According to the British Pregnancy Advisory Service, “Abortion is when a pregnancy is ended so that it does not result in the birth of a child.”
There are two types of abortion treatment, generally
these are done in pregnancies up to 24 weeks, however in the case where there
is a health risk or difficulties in the child’s development, abortion may be
carried out after the 24 weeks.
- Taking medication to end the pregnancy:
The Abortion Pill: The process is
Mifepristone and Misoprostol Combination. This procedure can be done up to 24 weeks of
pregnancy. Mifepristone is a pill ingested orally at a clinic and you can be allowed
to go home. This blocks the hormone progesterone, causing the lining of the
uterus to break down and stopping the pregnancy from continuing. After 2 days
misoprostol is either placed between the cheek and gum or is placed in the
vagina. You will stay at a clinic throughout this process and may also be kept
overnight. This causes the womb to contract, causing cramping, bleeding and the
loss of the pregnancy, similar to a miscarriage.
Methotrexate and Misoprosol Combination. This procedure can be done up to 7 weeks of pregnancy. This method is not so common as it takes longer that the above-mentioned method. It is usually used in ectopic pregnancies – pregnancy outside the uterus. Methotrexate is a cancer drug which stops the cells in the embryo from multiplying. Misoprosol is then administered, 4 to 6 days later at home, which causes the uterus to contract and cramp, releasing its contents.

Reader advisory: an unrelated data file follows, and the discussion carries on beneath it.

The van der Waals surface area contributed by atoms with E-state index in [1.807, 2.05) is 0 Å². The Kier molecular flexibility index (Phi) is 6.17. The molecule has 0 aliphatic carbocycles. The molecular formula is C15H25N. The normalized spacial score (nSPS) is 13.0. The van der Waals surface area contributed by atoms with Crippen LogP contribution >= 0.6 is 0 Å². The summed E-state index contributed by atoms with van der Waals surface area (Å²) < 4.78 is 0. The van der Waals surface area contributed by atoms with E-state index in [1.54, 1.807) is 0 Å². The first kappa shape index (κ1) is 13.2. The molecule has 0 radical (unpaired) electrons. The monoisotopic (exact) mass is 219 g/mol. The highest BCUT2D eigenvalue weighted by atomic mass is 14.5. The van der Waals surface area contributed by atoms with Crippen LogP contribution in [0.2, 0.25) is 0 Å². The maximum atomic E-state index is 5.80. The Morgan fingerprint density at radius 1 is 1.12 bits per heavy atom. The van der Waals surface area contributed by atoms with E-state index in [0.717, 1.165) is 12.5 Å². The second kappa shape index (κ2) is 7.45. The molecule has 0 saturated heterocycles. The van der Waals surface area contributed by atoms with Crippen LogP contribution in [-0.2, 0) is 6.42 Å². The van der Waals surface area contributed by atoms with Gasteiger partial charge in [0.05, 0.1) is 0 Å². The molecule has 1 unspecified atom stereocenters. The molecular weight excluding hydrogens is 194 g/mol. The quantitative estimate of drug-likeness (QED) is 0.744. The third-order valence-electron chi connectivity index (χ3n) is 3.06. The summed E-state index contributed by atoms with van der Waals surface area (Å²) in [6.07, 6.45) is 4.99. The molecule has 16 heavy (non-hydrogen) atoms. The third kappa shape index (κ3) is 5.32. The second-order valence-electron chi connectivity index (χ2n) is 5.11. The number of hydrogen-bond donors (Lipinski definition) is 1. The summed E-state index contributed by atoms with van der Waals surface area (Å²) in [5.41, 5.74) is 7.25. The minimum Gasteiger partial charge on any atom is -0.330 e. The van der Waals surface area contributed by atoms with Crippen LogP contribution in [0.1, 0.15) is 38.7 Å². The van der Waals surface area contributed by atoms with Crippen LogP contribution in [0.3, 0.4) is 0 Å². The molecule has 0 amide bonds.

- A minor procedure is done to remove the pregnancy.
Vacuum Aspiration. This procedure is done up to 15 weeks of pregnancy. It
entails removing the pregnancy by gentle suction. This can be done with a local
anaesthetic (up to 14 weeks) or under general anaesthetic (up to 15 weeks).
After this visit you will be allowed to return home.
Dilation and Evacuation
This procedure is carried out between 15 and 24 weeks of pregnancy. It is carried out with a general anaesthetic. The pregnancy is removed using narrow forceps inserted through the vagina, together with gentle suction. If you are 23 weeks or more, you will need to be administered with an injection to the foetus, through your abdomen, before the procedure in order to stop the foetus’ heartbeat. This injection is called a feticide and works immediately unless it is injected in the fluid surrounding the foetus, in this case it might take some hours for the heartbeat and movement to stop.
After this visit you will be allowed to recover under
observation for a couple of hours before you will be allowed to return home.
 Abortion treatment is legal in certain countries and the law may also impose that no treatment is carried out after the 24 weeks.
Abigail Church is a Humanistic Integrative Counsellor who works with adults and children through counselling with Willingness. She can be contacted on firstname.lastname@example.org or call us on 79291817.